Less like Shake­speare than panto

The Southland Times - - COMMENT&OPINION -

Iwill do such things – What they are, yet I know not: but they shall be The ter­rors of the earth. King Lear, Act II, Scene 4 There are oc­ca­sions when only Shake­speare will do, and Don­ald Trump was re­ally, re­ally cross. There’s still no proof that the As­sad regime was re­spon­si­ble for the poi­son gas at­tack that killed, ac­cord­ing to var­i­ous re­ports, forty or seventy-five or even more peo­ple in the be­sieged Syr­ian town of Douma.

In­deed, Moscow sug­gests that the video footage was faked by the Is­lamist rebels, or per­haps taken from some pre­vi­ous oc­ca­sion.

There has been no proper in­ves­ti­ga­tion, although the Rus­sians of­fered to es­cort a team from the Or­gan­i­sa­tion for the Pro­hi­bi­tion of Chem­i­cal Weapons to the site of the al­leged at­tack as early as Tues­day.

But Trump saw the footage on Fox News, and he was de­ter­mined to pun­ish the evil ones.

And he did act, although his ac­tions were not ex­actly ‘‘the ter­rors of the Earth’’. The mis­sile strike, ac­cord­ing to the US de­fence sec­re­tary, Gen­eral James Mat­tis, in­volved ‘‘dou­ble’’ the num­ber of mis­siles that were used in last year’s sim­i­lar at­tack.

So that’s around 120 Tom­a­hawk cruise mis­siles, cost­ing around $100 mil­lion, de­liv­ered on three or four tar­gets that were al­most cer­tainly evac­u­ated last week­end.

It was a big enough at­tack to re­ar­range the land­scape around the al­leged ‘‘chem­i­cal weapons-type tar­gets’’, even if Syr­ian an­ti­air­craft fire shot down a few of the un­manned mis­siles (as the Syr­i­ans claim).

Es­sen­tially, how­ever, it was a pan­tomime event de­signed to im­press a small and un­so­phis­ti­cated au­di­ence: Don­ald J. Trump.

It would ap­pear that the grownups re­ally are still in charge in the White House.

They couldn’t ac­tu­ally dis­obey or­ders, but they could ar­range things so that no­body got se­ri­ously hurt.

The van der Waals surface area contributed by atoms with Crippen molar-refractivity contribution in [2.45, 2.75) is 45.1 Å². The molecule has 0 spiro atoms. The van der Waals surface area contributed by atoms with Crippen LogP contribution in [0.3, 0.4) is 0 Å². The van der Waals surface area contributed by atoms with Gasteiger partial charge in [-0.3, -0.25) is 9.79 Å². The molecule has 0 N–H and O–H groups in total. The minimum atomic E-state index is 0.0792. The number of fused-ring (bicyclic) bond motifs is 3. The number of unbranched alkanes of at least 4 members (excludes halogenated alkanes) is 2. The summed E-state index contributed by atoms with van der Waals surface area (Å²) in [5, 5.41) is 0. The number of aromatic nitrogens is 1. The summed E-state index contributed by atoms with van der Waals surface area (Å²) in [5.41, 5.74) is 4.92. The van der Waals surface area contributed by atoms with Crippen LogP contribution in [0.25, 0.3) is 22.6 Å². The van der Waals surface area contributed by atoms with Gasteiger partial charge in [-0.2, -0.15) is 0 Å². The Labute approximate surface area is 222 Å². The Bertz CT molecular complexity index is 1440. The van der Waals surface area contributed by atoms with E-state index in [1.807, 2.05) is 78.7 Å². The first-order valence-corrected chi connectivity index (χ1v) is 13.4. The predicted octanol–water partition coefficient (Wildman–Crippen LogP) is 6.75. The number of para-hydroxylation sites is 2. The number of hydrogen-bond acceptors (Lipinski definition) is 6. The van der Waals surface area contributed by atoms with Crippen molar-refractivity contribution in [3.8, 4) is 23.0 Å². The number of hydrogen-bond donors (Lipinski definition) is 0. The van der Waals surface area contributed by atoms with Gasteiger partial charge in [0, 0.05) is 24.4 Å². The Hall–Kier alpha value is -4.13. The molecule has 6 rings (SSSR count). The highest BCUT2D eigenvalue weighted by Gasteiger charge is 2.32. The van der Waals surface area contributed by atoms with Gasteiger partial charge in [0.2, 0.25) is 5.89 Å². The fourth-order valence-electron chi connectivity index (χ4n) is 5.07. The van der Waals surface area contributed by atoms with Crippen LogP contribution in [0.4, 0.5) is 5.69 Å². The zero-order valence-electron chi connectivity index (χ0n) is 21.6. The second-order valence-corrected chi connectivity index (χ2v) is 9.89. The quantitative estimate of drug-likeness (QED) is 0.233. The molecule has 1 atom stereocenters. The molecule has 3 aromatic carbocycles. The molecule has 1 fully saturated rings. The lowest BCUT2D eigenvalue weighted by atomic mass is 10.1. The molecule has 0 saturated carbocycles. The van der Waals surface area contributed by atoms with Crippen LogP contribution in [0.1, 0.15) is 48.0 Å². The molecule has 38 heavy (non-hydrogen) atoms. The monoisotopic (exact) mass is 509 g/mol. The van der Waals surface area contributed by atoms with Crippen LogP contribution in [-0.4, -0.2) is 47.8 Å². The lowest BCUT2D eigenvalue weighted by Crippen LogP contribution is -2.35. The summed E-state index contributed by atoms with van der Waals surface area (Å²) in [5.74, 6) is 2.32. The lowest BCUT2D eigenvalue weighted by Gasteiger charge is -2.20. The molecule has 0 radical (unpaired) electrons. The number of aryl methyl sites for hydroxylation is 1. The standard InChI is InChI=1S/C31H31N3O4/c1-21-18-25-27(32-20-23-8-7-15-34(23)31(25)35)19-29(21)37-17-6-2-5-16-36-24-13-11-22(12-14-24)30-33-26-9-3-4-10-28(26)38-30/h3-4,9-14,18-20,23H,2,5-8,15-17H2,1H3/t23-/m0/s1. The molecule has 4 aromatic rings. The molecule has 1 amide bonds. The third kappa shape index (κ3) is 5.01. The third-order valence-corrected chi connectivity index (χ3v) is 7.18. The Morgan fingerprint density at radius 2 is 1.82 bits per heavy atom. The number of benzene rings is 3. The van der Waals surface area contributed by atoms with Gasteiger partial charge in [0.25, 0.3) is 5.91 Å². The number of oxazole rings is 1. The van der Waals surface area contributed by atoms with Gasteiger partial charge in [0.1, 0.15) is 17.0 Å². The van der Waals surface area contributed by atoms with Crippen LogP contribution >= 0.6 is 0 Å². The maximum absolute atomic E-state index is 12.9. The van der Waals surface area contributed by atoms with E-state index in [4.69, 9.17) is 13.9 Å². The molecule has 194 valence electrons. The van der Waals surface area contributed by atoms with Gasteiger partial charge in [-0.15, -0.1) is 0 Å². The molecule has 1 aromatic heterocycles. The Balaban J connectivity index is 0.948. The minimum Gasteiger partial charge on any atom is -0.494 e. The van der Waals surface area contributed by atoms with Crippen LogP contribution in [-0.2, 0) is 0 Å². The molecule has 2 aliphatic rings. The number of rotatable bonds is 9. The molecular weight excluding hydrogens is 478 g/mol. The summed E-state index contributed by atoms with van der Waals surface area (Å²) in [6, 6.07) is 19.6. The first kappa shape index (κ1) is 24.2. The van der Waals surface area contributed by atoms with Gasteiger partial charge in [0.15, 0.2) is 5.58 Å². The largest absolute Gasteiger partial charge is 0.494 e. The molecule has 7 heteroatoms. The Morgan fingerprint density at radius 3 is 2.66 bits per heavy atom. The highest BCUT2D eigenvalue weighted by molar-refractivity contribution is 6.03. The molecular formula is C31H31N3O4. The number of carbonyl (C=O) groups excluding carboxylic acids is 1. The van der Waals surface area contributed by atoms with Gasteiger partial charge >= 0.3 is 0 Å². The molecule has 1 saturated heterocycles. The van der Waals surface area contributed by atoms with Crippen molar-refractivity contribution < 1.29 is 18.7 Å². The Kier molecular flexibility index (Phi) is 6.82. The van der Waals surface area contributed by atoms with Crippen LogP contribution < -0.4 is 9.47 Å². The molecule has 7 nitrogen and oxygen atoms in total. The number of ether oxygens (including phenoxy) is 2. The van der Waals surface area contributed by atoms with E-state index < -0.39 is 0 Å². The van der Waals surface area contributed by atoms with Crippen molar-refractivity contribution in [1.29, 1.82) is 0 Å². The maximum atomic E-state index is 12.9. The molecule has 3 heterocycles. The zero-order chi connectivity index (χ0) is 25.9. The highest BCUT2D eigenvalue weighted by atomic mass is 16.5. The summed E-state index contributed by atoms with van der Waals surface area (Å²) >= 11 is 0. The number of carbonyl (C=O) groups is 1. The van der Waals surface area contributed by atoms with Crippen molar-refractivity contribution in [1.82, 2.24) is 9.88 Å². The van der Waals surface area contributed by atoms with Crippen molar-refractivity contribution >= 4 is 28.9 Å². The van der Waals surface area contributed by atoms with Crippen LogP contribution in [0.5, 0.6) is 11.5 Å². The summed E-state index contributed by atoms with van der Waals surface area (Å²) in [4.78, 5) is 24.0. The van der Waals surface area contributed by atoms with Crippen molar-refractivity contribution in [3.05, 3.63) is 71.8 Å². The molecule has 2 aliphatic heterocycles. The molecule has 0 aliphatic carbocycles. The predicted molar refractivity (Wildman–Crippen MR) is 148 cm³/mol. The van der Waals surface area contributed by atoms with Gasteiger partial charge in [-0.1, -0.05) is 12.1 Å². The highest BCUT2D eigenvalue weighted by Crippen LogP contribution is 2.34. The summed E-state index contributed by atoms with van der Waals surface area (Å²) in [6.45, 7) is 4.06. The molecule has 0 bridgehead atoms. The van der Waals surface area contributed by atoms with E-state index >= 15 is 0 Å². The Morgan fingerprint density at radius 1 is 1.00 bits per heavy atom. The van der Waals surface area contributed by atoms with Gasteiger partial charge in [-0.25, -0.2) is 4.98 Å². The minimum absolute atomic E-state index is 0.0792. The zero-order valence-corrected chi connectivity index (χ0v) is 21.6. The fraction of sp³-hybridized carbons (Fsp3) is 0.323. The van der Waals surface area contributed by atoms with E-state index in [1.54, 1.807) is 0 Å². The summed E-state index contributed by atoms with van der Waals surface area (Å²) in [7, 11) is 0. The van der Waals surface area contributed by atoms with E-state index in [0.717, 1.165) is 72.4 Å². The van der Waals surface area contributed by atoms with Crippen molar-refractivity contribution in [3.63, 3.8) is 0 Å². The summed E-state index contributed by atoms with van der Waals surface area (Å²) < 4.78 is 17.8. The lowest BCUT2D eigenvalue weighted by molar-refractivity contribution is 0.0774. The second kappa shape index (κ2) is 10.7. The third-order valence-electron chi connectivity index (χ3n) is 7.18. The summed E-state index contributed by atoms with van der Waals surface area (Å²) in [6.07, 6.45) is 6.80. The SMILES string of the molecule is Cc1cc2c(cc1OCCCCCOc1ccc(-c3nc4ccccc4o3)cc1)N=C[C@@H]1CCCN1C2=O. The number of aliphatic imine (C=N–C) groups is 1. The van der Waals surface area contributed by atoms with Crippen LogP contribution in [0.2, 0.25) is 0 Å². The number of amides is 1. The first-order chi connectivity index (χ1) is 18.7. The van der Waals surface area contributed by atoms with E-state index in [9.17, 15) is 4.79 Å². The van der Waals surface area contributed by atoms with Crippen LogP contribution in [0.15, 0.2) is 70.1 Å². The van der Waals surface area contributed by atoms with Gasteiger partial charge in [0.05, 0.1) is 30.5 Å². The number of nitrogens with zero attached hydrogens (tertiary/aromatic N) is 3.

They specif­i­cally chose tar­gets that would ‘‘mit­i­gate the risk of Rus­sian forces be­ing in­volved,’’ and the Syr­i­ans ob­vi­ously had time to get their peo­ple out of the likely tar­gets too.

The United States even warned the Rus­sians to clear the airspace along the tracks the mis­siles would fol­low, so that there would be no ac­ci­den­tal en­coun­ters with Rus­sian (or Syr­ian) air­craft.

‘‘We used the nor­mal de­con­flic­tion chan­nel to de­con­flict airspace,’’ ex­plained the Chair­man of the Joint Chiefs, Gen­eral Joseph Dun­ford.

And the Rus­sians oblig­ingly turned off their air de­fences, since the West­ern at­tacks weren’t go­ing to do any se­ri­ous harm any­way.

Pres­i­dent Trump did say that ‘‘We are pre­pared to sus­tain this re­sponse un­til the Syr­ian regime stops its use of pro­hib­ited chem­i­cal agents,’’ but that is a per­fectly mean­ing­less com­mit­ment since Syria is not us­ing them now.

If it did use them last week, it has al­ready stopped.

As Gen­eral Mat­tis said: ‘‘Right now, this is a one-time shot.’’ So move along, folks. Noth­ing more to see here.

And spare us all the talk (most re­cently by United Na­tions Sec­re­tary-Gen­eral An­to­nio Guter­res) about a ‘‘new Cold War’’. There can’t be a new Cold War, be­cause the Rus­sians don’t have the re­sources to hold up their end of it.

The Rus­sian Fed­er­a­tion has half the pop­u­la­tion of the old Soviet Union, and its econ­omy is about the same size as Italy’s.

If Italy spent its bud­get the way Rus­sia does, it too could have big con­ven­tional forces and a nu­clear strik­ing force big enough to de­ter even the United States from at­tack­ing it – but it could not sus­tain a global mil­i­tary con­fronta­tion with the NATO pow­ers for even one year.

Nei­ther could Rus­sia. Moscow only com­mits its forces to ar­eas that re­ally threaten its se­cu­rity (or at least ap­peal to its own some­times para­noid def­i­ni­tion of what con­sti­tutes a se­cu­rity threat).

Syria is quite close to Rus­sia, whose own pop­u­la­tion is more than one-tenth Mus­lim, so Moscow was un­will­ing to let Is­lamist ex­trem­ists win the Syr­ian civil war, and in Septem­ber 2015 it in­ter­vened to stop them.

The Rus­sia in­ter­ven­tion in Syria has been al­most en­tirely suc­cess­ful: Bashar al-As­sad has won the war, and al­ready con­trols all the big cities and most of the coun­try’s ‘‘use­ful’’ land.

The Wash­ing­ton for­eign pol­icy estab­lish­ment hates this out­come, but it never had a plau­si­ble al­ter­na­tive to ped­dle, nor (af­ter Afghanistan and Iraq) was there the po­lit­i­cal will in the United States for a ma­jor mil­i­tary in­ter­ven­tion in Syria.

The Syr­ian war will end in a year or two, and fleabites like this week’s air strikes will have no in­flu­ence on the out­come. And Moscow will stop there: it has no fur­ther am­bi­tions in the Mid­dle East.

Gwynne Dyer is an in­de­pen­dent jour­nal­ist whose ar­ti­cles are pub­lished in 45 coun­tries.

Don­ald Trump: A pan­tomime airstrike was or­ches­trated for his ben­e­fit.

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